Crafton cop turns himself in after fatal hit-and-run two years ago
As 24-year-old David Hall lay dead in the street, off-duty Crafton police Officer Donnie L. Breeden stood nearby with a group of friends who asked the gathering crowd if anyone had seen what happened, according to a police affidavit released Saturday.
Confident that nobody but his buddies knew he had struck the young man with his sports utility vehicle, Breeden told his friends:
“I’m a cop. I can’t go to jail. If I go to jail, I will kill myself. I’m getting out of here. No one knows I did this, so I am getting out of here,” the affidavit stated.
But his friends did know — after leaving a bar in Green Tree that night, July 20, 2007, he called one of them on his cell phone and said he’d just “struck a person with his vehicle on West Carson Street,” according to a police affidavit of probable cause that supports criminal charges filed Friday against Breeden.
Hall, a developmentally delayed Moon resident, was pronounced dead at the scene.
One of the friends who was there that night sat in a conference room at Pittsburgh police headquarters on Wednesday and told homicide investigators that Breeden — who had been drinking that night — struck Hall with his vehicle and then fled the scene, the affidavit states. The witness said that two days after the accident, friends helped Breeden fix the damage to his sport utility vehicle, and that for nearly two years Breeden continued to drive the vehicle, the affidavit states.
Pittsburgh police arrested Breeden, 38, a 15-year veteran of the Crafton Police Department, Friday morning when he turned himself in at police headquarters on the North Side. He is charged with involuntary manslaughter and driving a vehicle involved in an accident causing death or personal injury.
Breeden remained in Allegheny County Jail last night. His attorney, Bill Difenderfer, did not return phone messages. Nobody answered the door at Breeden’s Green Tree home.
The affidavit does not explain why Breeden’s friend — identified only as “Witness 1” — spoke to police.
“The true identity of this known, but unnamed eyewitness is being withheld to ensure his/her safety and to preserve the integrity of this ongoing investigation,” the affidavit states. “… Unnamed eyewitnesses will be available to testify at all court proceedings.”
David Hall used to take the bus from his Moon home to Achieva Pittsburgh, a nonprofit agency that works with people with disabilities.
The night he died, he was struck first by Breeden’s vehicle and then by two others in the westbound lane of Carson Street near the Duquesne Incline, police said. Hall had stepped into the traffic lanes to ask a Port Authority bus driver in a stopped bus when the bus to Moon would come.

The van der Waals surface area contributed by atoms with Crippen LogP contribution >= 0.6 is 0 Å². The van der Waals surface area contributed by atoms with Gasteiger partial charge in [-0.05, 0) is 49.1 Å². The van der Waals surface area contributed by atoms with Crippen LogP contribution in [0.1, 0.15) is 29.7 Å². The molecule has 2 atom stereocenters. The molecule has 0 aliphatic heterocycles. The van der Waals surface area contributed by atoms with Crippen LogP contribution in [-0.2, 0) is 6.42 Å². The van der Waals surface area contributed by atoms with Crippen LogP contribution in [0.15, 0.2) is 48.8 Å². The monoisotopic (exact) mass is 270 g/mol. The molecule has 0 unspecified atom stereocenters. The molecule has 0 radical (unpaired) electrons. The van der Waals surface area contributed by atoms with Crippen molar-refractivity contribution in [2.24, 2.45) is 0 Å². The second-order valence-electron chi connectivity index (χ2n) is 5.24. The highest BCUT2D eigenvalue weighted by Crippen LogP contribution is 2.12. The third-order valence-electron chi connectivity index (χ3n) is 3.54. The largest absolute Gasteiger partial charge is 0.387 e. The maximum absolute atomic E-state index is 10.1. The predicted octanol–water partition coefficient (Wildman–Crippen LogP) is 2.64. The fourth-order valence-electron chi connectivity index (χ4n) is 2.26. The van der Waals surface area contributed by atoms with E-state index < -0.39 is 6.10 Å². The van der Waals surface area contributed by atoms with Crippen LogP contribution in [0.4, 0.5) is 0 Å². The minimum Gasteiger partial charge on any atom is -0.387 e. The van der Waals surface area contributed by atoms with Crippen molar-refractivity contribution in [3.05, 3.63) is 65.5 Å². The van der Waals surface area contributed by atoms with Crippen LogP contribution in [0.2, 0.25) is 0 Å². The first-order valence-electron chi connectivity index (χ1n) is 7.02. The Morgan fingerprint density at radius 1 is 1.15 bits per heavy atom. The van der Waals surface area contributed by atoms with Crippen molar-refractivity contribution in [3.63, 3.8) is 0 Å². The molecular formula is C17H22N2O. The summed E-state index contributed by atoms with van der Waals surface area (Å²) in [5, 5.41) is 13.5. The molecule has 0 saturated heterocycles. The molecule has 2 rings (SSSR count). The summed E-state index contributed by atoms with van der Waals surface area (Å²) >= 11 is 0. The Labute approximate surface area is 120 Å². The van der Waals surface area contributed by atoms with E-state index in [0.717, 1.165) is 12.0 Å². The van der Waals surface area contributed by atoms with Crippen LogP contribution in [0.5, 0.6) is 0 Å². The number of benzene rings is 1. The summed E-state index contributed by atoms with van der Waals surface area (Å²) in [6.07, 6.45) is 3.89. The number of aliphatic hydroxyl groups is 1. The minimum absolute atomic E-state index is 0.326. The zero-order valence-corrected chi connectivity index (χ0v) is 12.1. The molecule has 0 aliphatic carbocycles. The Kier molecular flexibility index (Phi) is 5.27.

Breeden and friends were drinking that night at Hop House, a bar on Noblestown Road in Green Tree, then decided to head to the South Side. Breeden went alone; the others followed shortly after in a different car, the police affidavit states.
After Breeden hit Hall and fled the scene, the group met at a friend’s home in Green Tree, the affidavit states. Breeden’s girlfriend, who is not identified, also was there, the affidavit states.
“They all talked about the accident on West Carson Street, ” the police affidavit said. “Breeden asked everyone what he should do. … Breeden was going back and forth on whether he should turn himself in.”
A couple days later, all of the friends there that night went to Breeden’s home to fix the damage to the SUV, a 2003 Chevy Trailblazer. According to the affidavit, Breeden’s windshield was broken, a right headlight was damaged, the right front corner of the hood was dented and the right side mirror was hanging off.
They installed a new windshield, replaced the headlight, taped up the side mirror, “and attached a bug reflector to the front of the hood to help hide the dent to the right corner,” the affidavit states.
“Witness 1 informed the detectives that Donnie Breeden is still driving the same SUV that he was driving the day of the accident,” the affidavit states.
At a news conference Friday, Assistant Police Chief Maurita Bryant said police examined Breeden’s SUV and found areas that have been repaired.
Witness 1 identified Breeden out of a photo lineup, circled the photo and wrote on it, “I think I hit a person, I can’t go to jail,” then signed and dated it, the affidavit states.
At the press conference Friday, Bryant said Breeden’s actions were a “slap in the face for every police officer who honors the badge.”
“All he had to do was stop, if he had been drinking or if he hadn’t been drinking, you stop, you render aid and you wait for officers to arrive. He chose to keep going and keep it a secret all this time. … I guess he figured he’d take his chances,” Bryant said.
Breeden earned a bachelor’s degree in criminology in 1992. He graduated from the Allegheny County Police Academy in 1993, served as a patrolman in Oakdale and Stowe, then joined the Crafton force in 1994. He was a member of the District Attorney Drug Task Force from 2002 to 2006.
In 1996, an East Carnegie man driving a stolen car briefly dragged Breeden along the street when Breeden’s arm got caught inside as he tried to force the gear shift into park. The incident was captured on a video camera mounted in Breeden’s patrol car and was believed to be the first time such evidence was used in a criminal case in Allegheny County.
The Crafton Police Department referred all questions to Pittsburgh police and borough officials. Crafton Mayor Susan O’Connell said Friday that Breeden has been with the department for 15 years and remains on the force for now.
Hall’s family recalled their son as a good-hearted and eager to please.
“I imagine that man has had quite a burden he’s been carrying for a while,” Robert Hall said the day of the arrest. “If he’s a good man, that has got to have been really painful. Maybe it’s a relief for him now. At least, I hope that’s what’s happening.”